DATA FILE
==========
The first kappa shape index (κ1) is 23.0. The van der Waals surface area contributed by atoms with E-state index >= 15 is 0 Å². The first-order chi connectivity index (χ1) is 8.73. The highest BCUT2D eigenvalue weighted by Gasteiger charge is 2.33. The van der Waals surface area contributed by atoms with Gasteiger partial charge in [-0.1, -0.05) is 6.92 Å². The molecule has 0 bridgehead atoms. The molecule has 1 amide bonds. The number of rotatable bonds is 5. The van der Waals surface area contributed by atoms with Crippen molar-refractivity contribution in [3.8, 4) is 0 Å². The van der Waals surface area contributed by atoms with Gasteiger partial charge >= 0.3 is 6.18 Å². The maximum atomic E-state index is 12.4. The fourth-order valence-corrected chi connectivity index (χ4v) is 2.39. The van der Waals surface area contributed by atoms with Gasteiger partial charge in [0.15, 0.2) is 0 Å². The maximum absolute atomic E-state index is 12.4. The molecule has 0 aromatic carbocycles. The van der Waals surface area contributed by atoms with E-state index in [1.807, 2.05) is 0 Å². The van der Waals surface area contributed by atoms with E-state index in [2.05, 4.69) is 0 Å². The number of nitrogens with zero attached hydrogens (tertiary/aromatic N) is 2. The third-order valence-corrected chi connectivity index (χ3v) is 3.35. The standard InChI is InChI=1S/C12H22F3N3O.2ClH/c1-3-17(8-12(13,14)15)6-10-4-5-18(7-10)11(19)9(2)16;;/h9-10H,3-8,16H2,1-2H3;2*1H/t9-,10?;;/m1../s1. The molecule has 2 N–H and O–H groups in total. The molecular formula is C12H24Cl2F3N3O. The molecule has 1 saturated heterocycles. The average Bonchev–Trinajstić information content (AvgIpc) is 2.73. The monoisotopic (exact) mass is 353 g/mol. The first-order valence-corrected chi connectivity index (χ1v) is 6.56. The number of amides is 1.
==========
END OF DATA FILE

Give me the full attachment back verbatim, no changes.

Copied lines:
The first kappa shape index (κ1) is 23.0. The van der Waals surface area contributed by atoms with E-state index >= 15 is 0 Å². The first-order chi connectivity index (χ1) is 8.73. The highest BCUT2D eigenvalue weighted by Gasteiger charge is 2.33. The van der Waals surface area contributed by atoms with Gasteiger partial charge in [-0.1, -0.05) is 6.92 Å². The molecule has 0 bridgehead atoms. The molecule has 1 amide bonds. The number of rotatable bonds is 5. The van der Waals surface area contributed by atoms with Crippen molar-refractivity contribution in [3.8, 4) is 0 Å². The van der Waals surface area contributed by atoms with Gasteiger partial charge >= 0.3 is 6.18 Å². The maximum atomic E-state index is 12.4. The fourth-order valence-corrected chi connectivity index (χ4v) is 2.39. The van der Waals surface area contributed by atoms with Gasteiger partial charge in [0.15, 0.2) is 0 Å². The maximum absolute atomic E-state index is 12.4. The molecule has 0 aromatic carbocycles. The van der Waals surface area contributed by atoms with E-state index in [1.807, 2.05) is 0 Å². The van der Waals surface area contributed by atoms with E-state index in [2.05, 4.69) is 0 Å². The number of nitrogens with zero attached hydrogens (tertiary/aromatic N) is 2. The third-order valence-corrected chi connectivity index (χ3v) is 3.35. The standard InChI is InChI=1S/C12H22F3N3O.2ClH/c1-3-17(8-12(13,14)15)6-10-4-5-18(7-10)11(19)9(2)16;;/h9-10H,3-8,16H2,1-2H3;2*1H/t9-,10?;;/m1../s1. The molecule has 2 N–H and O–H groups in total. The molecular formula is C12H24Cl2F3N3O. The molecule has 1 saturated heterocycles. The average Bonchev–Trinajstić information content (AvgIpc) is 2.73. The monoisotopic (exact) mass is 353 g/mol. The first-order valence-corrected chi connectivity index (χ1v) is 6.56. The number of amides is 1.